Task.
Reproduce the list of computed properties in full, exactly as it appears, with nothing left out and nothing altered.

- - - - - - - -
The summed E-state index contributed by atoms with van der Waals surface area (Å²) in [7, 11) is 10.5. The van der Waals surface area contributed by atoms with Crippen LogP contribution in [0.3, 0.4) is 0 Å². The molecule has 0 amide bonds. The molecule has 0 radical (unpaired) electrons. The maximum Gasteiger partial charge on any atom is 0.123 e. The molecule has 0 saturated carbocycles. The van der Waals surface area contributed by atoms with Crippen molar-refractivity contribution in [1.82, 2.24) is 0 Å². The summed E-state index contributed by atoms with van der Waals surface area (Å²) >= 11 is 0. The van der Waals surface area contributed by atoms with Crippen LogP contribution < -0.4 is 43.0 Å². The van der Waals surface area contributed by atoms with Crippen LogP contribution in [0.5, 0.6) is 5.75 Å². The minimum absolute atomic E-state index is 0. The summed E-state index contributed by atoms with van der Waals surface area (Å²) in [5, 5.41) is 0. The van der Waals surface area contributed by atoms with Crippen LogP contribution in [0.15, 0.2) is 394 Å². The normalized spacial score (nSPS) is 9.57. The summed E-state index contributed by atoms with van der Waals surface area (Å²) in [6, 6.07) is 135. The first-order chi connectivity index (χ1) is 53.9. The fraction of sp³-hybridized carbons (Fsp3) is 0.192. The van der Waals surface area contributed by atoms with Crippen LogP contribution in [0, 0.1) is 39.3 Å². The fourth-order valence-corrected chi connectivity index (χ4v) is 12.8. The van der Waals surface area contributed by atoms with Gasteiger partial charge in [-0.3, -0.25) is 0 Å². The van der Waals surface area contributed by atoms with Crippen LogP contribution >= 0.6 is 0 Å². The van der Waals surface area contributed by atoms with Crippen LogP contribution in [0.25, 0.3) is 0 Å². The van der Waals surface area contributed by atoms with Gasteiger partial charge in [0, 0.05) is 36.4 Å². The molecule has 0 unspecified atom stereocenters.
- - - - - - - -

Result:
The summed E-state index contributed by atoms with van der Waals surface area (Å²) in [7, 11) is 10.5. The van der Waals surface area contributed by atoms with Crippen LogP contribution in [0.3, 0.4) is 0 Å². The molecule has 0 amide bonds. The molecule has 0 radical (unpaired) electrons. The maximum Gasteiger partial charge on any atom is 0.123 e. The molecule has 0 saturated carbocycles. The van der Waals surface area contributed by atoms with Crippen molar-refractivity contribution in [1.82, 2.24) is 0 Å². The summed E-state index contributed by atoms with van der Waals surface area (Å²) >= 11 is 0. The van der Waals surface area contributed by atoms with Crippen LogP contribution < -0.4 is 43.0 Å². The van der Waals surface area contributed by atoms with Crippen LogP contribution in [0.5, 0.6) is 5.75 Å². The minimum absolute atomic E-state index is 0. The summed E-state index contributed by atoms with van der Waals surface area (Å²) in [5, 5.41) is 0. The van der Waals surface area contributed by atoms with Crippen LogP contribution in [0.15, 0.2) is 394 Å². The normalized spacial score (nSPS) is 9.57. The summed E-state index contributed by atoms with van der Waals surface area (Å²) in [6, 6.07) is 135. The first-order chi connectivity index (χ1) is 53.9. The fraction of sp³-hybridized carbons (Fsp3) is 0.192. The van der Waals surface area contributed by atoms with Crippen LogP contribution in [0, 0.1) is 39.3 Å². The fourth-order valence-corrected chi connectivity index (χ4v) is 12.8. The van der Waals surface area contributed by atoms with Gasteiger partial charge in [-0.3, -0.25) is 0 Å². The van der Waals surface area contributed by atoms with Crippen LogP contribution >= 0.6 is 0 Å². The van der Waals surface area contributed by atoms with Crippen LogP contribution in [0.25, 0.3) is 0 Å². The van der Waals surface area contributed by atoms with Gasteiger partial charge in [0, 0.05) is 36.4 Å². The molecule has 0 unspecified atom stereocenters.